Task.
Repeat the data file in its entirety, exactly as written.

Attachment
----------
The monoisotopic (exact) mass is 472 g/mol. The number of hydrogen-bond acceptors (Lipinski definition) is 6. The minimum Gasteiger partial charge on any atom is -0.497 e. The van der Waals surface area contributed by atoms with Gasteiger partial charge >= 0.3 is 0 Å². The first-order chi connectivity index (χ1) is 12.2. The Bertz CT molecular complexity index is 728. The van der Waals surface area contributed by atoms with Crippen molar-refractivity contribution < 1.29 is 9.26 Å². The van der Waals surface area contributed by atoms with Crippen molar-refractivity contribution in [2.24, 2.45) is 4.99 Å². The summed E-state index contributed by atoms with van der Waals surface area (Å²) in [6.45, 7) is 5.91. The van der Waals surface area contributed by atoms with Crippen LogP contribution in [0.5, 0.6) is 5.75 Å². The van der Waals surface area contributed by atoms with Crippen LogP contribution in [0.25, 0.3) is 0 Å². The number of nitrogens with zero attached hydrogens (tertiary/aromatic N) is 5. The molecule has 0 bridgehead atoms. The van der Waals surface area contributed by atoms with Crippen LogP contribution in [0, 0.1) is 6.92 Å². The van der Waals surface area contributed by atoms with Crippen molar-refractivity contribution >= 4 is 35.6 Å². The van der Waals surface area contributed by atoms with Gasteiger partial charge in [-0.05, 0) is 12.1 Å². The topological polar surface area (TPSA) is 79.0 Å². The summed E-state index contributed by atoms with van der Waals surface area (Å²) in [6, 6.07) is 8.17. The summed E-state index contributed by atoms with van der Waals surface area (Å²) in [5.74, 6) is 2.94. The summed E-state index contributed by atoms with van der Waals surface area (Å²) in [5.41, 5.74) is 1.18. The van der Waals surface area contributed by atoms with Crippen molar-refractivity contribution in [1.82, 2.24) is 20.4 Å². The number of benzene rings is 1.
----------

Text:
The monoisotopic (exact) mass is 472 g/mol. The number of hydrogen-bond acceptors (Lipinski definition) is 6. The minimum Gasteiger partial charge on any atom is -0.497 e. The van der Waals surface area contributed by atoms with Gasteiger partial charge >= 0.3 is 0 Å². The first-order chi connectivity index (χ1) is 12.2. The Bertz CT molecular complexity index is 728. The van der Waals surface area contributed by atoms with Crippen molar-refractivity contribution < 1.29 is 9.26 Å². The van der Waals surface area contributed by atoms with Crippen molar-refractivity contribution in [2.24, 2.45) is 4.99 Å². The summed E-state index contributed by atoms with van der Waals surface area (Å²) in [6.45, 7) is 5.91. The van der Waals surface area contributed by atoms with Crippen LogP contribution in [0.5, 0.6) is 5.75 Å². The van der Waals surface area contributed by atoms with Crippen LogP contribution in [0.25, 0.3) is 0 Å². The number of nitrogens with zero attached hydrogens (tertiary/aromatic N) is 5. The molecule has 0 bridgehead atoms. The van der Waals surface area contributed by atoms with Crippen LogP contribution in [0, 0.1) is 6.92 Å². The van der Waals surface area contributed by atoms with Crippen molar-refractivity contribution >= 4 is 35.6 Å². The van der Waals surface area contributed by atoms with Gasteiger partial charge in [-0.05, 0) is 12.1 Å². The topological polar surface area (TPSA) is 79.0 Å². The summed E-state index contributed by atoms with van der Waals surface area (Å²) in [6, 6.07) is 8.17. The summed E-state index contributed by atoms with van der Waals surface area (Å²) in [5.74, 6) is 2.94. The summed E-state index contributed by atoms with van der Waals surface area (Å²) in [5.41, 5.74) is 1.18. The van der Waals surface area contributed by atoms with Crippen molar-refractivity contribution in [1.82, 2.24) is 20.4 Å². The number of benzene rings is 1.